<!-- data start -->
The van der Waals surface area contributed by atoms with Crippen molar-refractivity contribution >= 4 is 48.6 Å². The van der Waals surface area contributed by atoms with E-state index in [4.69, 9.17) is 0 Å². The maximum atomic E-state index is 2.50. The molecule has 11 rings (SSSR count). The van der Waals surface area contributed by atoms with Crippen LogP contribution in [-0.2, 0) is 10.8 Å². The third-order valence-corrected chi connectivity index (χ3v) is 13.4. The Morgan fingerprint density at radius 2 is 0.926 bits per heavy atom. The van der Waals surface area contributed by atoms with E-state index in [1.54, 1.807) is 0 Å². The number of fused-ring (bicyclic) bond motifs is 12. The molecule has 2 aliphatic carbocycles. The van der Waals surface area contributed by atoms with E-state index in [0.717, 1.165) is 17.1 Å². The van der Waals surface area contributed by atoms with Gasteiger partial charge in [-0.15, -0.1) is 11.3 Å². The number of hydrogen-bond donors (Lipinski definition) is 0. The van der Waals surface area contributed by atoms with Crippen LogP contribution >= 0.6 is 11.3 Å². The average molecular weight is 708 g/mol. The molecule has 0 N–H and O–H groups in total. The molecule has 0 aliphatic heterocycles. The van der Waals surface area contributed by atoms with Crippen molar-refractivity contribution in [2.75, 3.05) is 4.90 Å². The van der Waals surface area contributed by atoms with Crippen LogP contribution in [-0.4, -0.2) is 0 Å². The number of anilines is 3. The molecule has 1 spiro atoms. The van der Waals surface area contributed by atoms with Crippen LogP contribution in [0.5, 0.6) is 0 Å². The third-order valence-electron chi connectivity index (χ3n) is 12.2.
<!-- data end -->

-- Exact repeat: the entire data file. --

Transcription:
The van der Waals surface area contributed by atoms with Crippen molar-refractivity contribution >= 4 is 48.6 Å². The van der Waals surface area contributed by atoms with E-state index in [4.69, 9.17) is 0 Å². The maximum atomic E-state index is 2.50. The molecule has 11 rings (SSSR count). The van der Waals surface area contributed by atoms with Crippen LogP contribution in [-0.2, 0) is 10.8 Å². The third-order valence-corrected chi connectivity index (χ3v) is 13.4. The Morgan fingerprint density at radius 2 is 0.926 bits per heavy atom. The van der Waals surface area contributed by atoms with E-state index in [1.54, 1.807) is 0 Å². The number of fused-ring (bicyclic) bond motifs is 12. The molecule has 2 aliphatic carbocycles. The van der Waals surface area contributed by atoms with E-state index in [0.717, 1.165) is 17.1 Å². The van der Waals surface area contributed by atoms with Gasteiger partial charge in [-0.15, -0.1) is 11.3 Å². The number of hydrogen-bond donors (Lipinski definition) is 0. The van der Waals surface area contributed by atoms with Crippen LogP contribution >= 0.6 is 11.3 Å². The average molecular weight is 708 g/mol. The molecule has 0 N–H and O–H groups in total. The molecule has 0 aliphatic heterocycles. The van der Waals surface area contributed by atoms with Crippen molar-refractivity contribution in [2.75, 3.05) is 4.90 Å². The van der Waals surface area contributed by atoms with Crippen LogP contribution in [-0.4, -0.2) is 0 Å². The number of anilines is 3. The molecule has 1 spiro atoms. The van der Waals surface area contributed by atoms with Crippen LogP contribution in [0.5, 0.6) is 0 Å². The third-order valence-electron chi connectivity index (χ3n) is 12.2.